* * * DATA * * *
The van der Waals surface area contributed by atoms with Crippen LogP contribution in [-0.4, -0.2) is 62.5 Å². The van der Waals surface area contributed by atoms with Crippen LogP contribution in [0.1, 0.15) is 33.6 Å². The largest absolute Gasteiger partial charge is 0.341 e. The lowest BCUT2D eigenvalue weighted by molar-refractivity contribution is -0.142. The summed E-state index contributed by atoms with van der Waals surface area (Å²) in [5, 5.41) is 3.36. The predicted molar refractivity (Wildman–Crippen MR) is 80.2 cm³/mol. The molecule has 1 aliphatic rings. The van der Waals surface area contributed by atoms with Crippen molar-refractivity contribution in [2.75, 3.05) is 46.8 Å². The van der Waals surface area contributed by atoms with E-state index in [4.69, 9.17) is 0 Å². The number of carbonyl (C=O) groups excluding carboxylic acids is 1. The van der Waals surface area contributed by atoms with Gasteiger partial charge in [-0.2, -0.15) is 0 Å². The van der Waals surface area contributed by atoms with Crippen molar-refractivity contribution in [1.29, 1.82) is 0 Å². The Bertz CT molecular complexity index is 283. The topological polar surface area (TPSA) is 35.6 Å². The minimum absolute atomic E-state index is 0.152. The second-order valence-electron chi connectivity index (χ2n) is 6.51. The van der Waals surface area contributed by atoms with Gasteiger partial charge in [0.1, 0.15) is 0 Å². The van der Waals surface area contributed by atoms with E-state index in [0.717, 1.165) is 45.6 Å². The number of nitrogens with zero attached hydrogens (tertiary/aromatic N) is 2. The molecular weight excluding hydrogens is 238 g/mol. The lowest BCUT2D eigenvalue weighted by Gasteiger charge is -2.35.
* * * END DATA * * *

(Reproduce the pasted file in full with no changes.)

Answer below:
The van der Waals surface area contributed by atoms with Crippen LogP contribution in [-0.4, -0.2) is 62.5 Å². The van der Waals surface area contributed by atoms with Crippen LogP contribution in [0.1, 0.15) is 33.6 Å². The largest absolute Gasteiger partial charge is 0.341 e. The lowest BCUT2D eigenvalue weighted by molar-refractivity contribution is -0.142. The summed E-state index contributed by atoms with van der Waals surface area (Å²) in [5, 5.41) is 3.36. The predicted molar refractivity (Wildman–Crippen MR) is 80.2 cm³/mol. The molecule has 1 aliphatic rings. The van der Waals surface area contributed by atoms with Crippen molar-refractivity contribution in [2.75, 3.05) is 46.8 Å². The van der Waals surface area contributed by atoms with E-state index in [4.69, 9.17) is 0 Å². The number of carbonyl (C=O) groups excluding carboxylic acids is 1. The van der Waals surface area contributed by atoms with Gasteiger partial charge in [-0.2, -0.15) is 0 Å². The van der Waals surface area contributed by atoms with Crippen molar-refractivity contribution in [1.29, 1.82) is 0 Å². The Bertz CT molecular complexity index is 283. The topological polar surface area (TPSA) is 35.6 Å². The minimum absolute atomic E-state index is 0.152. The second-order valence-electron chi connectivity index (χ2n) is 6.51. The van der Waals surface area contributed by atoms with Gasteiger partial charge in [0.1, 0.15) is 0 Å². The van der Waals surface area contributed by atoms with E-state index in [0.717, 1.165) is 45.6 Å². The number of nitrogens with zero attached hydrogens (tertiary/aromatic N) is 2. The molecular weight excluding hydrogens is 238 g/mol. The lowest BCUT2D eigenvalue weighted by Gasteiger charge is -2.35.